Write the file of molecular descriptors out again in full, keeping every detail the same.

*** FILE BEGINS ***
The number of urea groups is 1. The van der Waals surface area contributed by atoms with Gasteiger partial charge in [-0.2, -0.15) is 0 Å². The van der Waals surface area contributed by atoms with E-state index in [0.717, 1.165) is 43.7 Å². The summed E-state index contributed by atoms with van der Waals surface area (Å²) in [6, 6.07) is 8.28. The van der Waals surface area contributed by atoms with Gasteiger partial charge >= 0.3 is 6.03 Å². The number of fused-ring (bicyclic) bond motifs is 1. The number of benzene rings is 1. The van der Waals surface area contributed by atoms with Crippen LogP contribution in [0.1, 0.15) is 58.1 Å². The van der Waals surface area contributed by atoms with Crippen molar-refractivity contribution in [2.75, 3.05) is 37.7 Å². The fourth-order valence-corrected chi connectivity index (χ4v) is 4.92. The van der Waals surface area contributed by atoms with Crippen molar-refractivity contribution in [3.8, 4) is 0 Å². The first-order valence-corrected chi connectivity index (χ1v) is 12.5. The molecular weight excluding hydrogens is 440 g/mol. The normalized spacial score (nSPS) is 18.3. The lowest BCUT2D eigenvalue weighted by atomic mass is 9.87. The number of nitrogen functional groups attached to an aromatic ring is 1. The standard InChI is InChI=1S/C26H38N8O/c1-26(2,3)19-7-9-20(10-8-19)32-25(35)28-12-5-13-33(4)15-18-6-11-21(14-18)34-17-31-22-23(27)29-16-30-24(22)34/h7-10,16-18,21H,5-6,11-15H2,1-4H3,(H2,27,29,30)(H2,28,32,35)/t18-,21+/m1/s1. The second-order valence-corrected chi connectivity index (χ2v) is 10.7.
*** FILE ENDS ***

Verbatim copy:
The number of urea groups is 1. The van der Waals surface area contributed by atoms with Gasteiger partial charge in [-0.2, -0.15) is 0 Å². The van der Waals surface area contributed by atoms with E-state index in [0.717, 1.165) is 43.7 Å². The summed E-state index contributed by atoms with van der Waals surface area (Å²) in [6, 6.07) is 8.28. The van der Waals surface area contributed by atoms with Gasteiger partial charge >= 0.3 is 6.03 Å². The number of fused-ring (bicyclic) bond motifs is 1. The number of benzene rings is 1. The van der Waals surface area contributed by atoms with Crippen LogP contribution in [0.1, 0.15) is 58.1 Å². The van der Waals surface area contributed by atoms with Crippen molar-refractivity contribution in [2.75, 3.05) is 37.7 Å². The fourth-order valence-corrected chi connectivity index (χ4v) is 4.92. The van der Waals surface area contributed by atoms with Crippen molar-refractivity contribution in [3.8, 4) is 0 Å². The first-order valence-corrected chi connectivity index (χ1v) is 12.5. The molecular weight excluding hydrogens is 440 g/mol. The normalized spacial score (nSPS) is 18.3. The lowest BCUT2D eigenvalue weighted by atomic mass is 9.87. The number of nitrogen functional groups attached to an aromatic ring is 1. The standard InChI is InChI=1S/C26H38N8O/c1-26(2,3)19-7-9-20(10-8-19)32-25(35)28-12-5-13-33(4)15-18-6-11-21(14-18)34-17-31-22-23(27)29-16-30-24(22)34/h7-10,16-18,21H,5-6,11-15H2,1-4H3,(H2,27,29,30)(H2,28,32,35)/t18-,21+/m1/s1. The second-order valence-corrected chi connectivity index (χ2v) is 10.7.